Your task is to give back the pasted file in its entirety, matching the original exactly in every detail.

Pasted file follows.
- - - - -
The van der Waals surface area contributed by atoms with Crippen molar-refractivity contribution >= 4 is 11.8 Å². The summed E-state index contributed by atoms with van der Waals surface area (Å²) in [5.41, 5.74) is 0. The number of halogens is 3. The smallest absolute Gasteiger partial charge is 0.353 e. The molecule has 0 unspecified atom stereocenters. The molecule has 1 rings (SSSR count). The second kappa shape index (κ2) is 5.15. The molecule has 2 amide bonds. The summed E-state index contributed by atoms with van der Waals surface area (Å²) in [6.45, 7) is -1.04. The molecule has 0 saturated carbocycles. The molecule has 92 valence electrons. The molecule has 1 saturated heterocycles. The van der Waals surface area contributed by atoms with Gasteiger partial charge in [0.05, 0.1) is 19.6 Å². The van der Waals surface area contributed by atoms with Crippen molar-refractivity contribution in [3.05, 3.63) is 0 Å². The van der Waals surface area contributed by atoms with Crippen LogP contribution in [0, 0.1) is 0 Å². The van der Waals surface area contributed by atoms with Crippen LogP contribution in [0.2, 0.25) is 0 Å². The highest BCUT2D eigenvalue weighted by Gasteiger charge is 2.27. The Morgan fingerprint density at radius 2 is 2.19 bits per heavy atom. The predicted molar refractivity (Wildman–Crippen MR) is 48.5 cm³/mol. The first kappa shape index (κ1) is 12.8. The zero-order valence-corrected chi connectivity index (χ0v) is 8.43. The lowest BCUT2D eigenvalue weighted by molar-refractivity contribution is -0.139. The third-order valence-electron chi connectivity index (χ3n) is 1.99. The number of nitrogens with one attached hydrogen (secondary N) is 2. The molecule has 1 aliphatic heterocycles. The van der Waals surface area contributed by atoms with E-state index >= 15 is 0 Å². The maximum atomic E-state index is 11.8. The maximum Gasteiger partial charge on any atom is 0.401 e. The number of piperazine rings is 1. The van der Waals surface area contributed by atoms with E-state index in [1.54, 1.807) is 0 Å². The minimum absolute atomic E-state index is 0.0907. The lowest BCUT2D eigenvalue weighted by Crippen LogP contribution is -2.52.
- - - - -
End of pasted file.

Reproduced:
The van der Waals surface area contributed by atoms with Crippen molar-refractivity contribution >= 4 is 11.8 Å². The summed E-state index contributed by atoms with van der Waals surface area (Å²) in [5.41, 5.74) is 0. The number of halogens is 3. The smallest absolute Gasteiger partial charge is 0.353 e. The molecule has 0 unspecified atom stereocenters. The molecule has 1 rings (SSSR count). The second kappa shape index (κ2) is 5.15. The molecule has 2 amide bonds. The summed E-state index contributed by atoms with van der Waals surface area (Å²) in [6.45, 7) is -1.04. The molecule has 0 saturated carbocycles. The molecule has 92 valence electrons. The molecule has 1 saturated heterocycles. The van der Waals surface area contributed by atoms with Gasteiger partial charge in [0.05, 0.1) is 19.6 Å². The van der Waals surface area contributed by atoms with Crippen molar-refractivity contribution in [3.05, 3.63) is 0 Å². The van der Waals surface area contributed by atoms with Crippen LogP contribution in [0, 0.1) is 0 Å². The van der Waals surface area contributed by atoms with Crippen LogP contribution in [0.2, 0.25) is 0 Å². The highest BCUT2D eigenvalue weighted by Gasteiger charge is 2.27. The Morgan fingerprint density at radius 2 is 2.19 bits per heavy atom. The predicted molar refractivity (Wildman–Crippen MR) is 48.5 cm³/mol. The first kappa shape index (κ1) is 12.8. The zero-order valence-corrected chi connectivity index (χ0v) is 8.43. The lowest BCUT2D eigenvalue weighted by molar-refractivity contribution is -0.139. The third-order valence-electron chi connectivity index (χ3n) is 1.99. The number of nitrogens with one attached hydrogen (secondary N) is 2. The molecule has 1 aliphatic heterocycles. The van der Waals surface area contributed by atoms with E-state index >= 15 is 0 Å². The maximum atomic E-state index is 11.8. The maximum Gasteiger partial charge on any atom is 0.401 e. The number of piperazine rings is 1. The van der Waals surface area contributed by atoms with E-state index in [1.54, 1.807) is 0 Å². The minimum absolute atomic E-state index is 0.0907. The lowest BCUT2D eigenvalue weighted by Crippen LogP contribution is -2.52.